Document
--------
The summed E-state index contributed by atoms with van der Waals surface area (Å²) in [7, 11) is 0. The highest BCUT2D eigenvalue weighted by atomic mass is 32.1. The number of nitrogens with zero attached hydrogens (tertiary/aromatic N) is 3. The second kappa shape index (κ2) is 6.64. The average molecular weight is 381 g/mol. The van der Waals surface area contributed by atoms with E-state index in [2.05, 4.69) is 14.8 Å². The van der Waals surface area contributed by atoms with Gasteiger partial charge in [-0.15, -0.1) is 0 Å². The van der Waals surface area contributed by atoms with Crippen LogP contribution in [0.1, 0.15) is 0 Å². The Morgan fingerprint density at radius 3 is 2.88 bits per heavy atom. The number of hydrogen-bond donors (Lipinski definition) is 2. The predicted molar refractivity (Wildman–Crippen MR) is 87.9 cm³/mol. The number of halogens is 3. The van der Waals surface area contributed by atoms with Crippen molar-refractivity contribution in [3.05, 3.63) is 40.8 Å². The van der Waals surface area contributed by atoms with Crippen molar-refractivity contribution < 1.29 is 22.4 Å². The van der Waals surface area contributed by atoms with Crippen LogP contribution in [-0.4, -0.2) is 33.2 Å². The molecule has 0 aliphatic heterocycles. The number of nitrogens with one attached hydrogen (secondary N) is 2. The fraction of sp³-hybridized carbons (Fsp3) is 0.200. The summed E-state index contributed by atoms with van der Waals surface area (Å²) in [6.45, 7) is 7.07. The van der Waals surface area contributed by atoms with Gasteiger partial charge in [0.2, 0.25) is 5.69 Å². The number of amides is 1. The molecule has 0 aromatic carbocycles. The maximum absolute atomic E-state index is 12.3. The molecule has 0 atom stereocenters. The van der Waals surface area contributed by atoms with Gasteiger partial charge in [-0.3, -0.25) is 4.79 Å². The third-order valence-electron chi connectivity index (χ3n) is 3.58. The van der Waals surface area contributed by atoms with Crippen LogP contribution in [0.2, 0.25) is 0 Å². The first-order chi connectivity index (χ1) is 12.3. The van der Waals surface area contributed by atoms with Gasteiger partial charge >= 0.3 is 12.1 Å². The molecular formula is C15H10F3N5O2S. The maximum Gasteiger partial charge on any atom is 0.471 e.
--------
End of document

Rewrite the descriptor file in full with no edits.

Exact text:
The summed E-state index contributed by atoms with van der Waals surface area (Å²) in [7, 11) is 0. The highest BCUT2D eigenvalue weighted by atomic mass is 32.1. The number of nitrogens with zero attached hydrogens (tertiary/aromatic N) is 3. The second kappa shape index (κ2) is 6.64. The average molecular weight is 381 g/mol. The van der Waals surface area contributed by atoms with E-state index in [2.05, 4.69) is 14.8 Å². The van der Waals surface area contributed by atoms with Gasteiger partial charge in [-0.15, -0.1) is 0 Å². The van der Waals surface area contributed by atoms with Crippen LogP contribution in [0.1, 0.15) is 0 Å². The Morgan fingerprint density at radius 3 is 2.88 bits per heavy atom. The number of hydrogen-bond donors (Lipinski definition) is 2. The predicted molar refractivity (Wildman–Crippen MR) is 87.9 cm³/mol. The number of halogens is 3. The van der Waals surface area contributed by atoms with Crippen molar-refractivity contribution in [3.05, 3.63) is 40.8 Å². The van der Waals surface area contributed by atoms with Crippen molar-refractivity contribution < 1.29 is 22.4 Å². The van der Waals surface area contributed by atoms with Crippen LogP contribution in [-0.4, -0.2) is 33.2 Å². The molecule has 0 aliphatic heterocycles. The number of nitrogens with one attached hydrogen (secondary N) is 2. The fraction of sp³-hybridized carbons (Fsp3) is 0.200. The summed E-state index contributed by atoms with van der Waals surface area (Å²) in [6.45, 7) is 7.07. The van der Waals surface area contributed by atoms with Gasteiger partial charge in [0.2, 0.25) is 5.69 Å². The number of amides is 1. The molecule has 0 aromatic carbocycles. The maximum absolute atomic E-state index is 12.3. The molecule has 0 atom stereocenters. The van der Waals surface area contributed by atoms with Gasteiger partial charge in [-0.3, -0.25) is 4.79 Å². The third-order valence-electron chi connectivity index (χ3n) is 3.58. The van der Waals surface area contributed by atoms with Crippen LogP contribution in [0.2, 0.25) is 0 Å². The first-order chi connectivity index (χ1) is 12.3. The van der Waals surface area contributed by atoms with Gasteiger partial charge >= 0.3 is 12.1 Å². The molecular formula is C15H10F3N5O2S. The maximum Gasteiger partial charge on any atom is 0.471 e.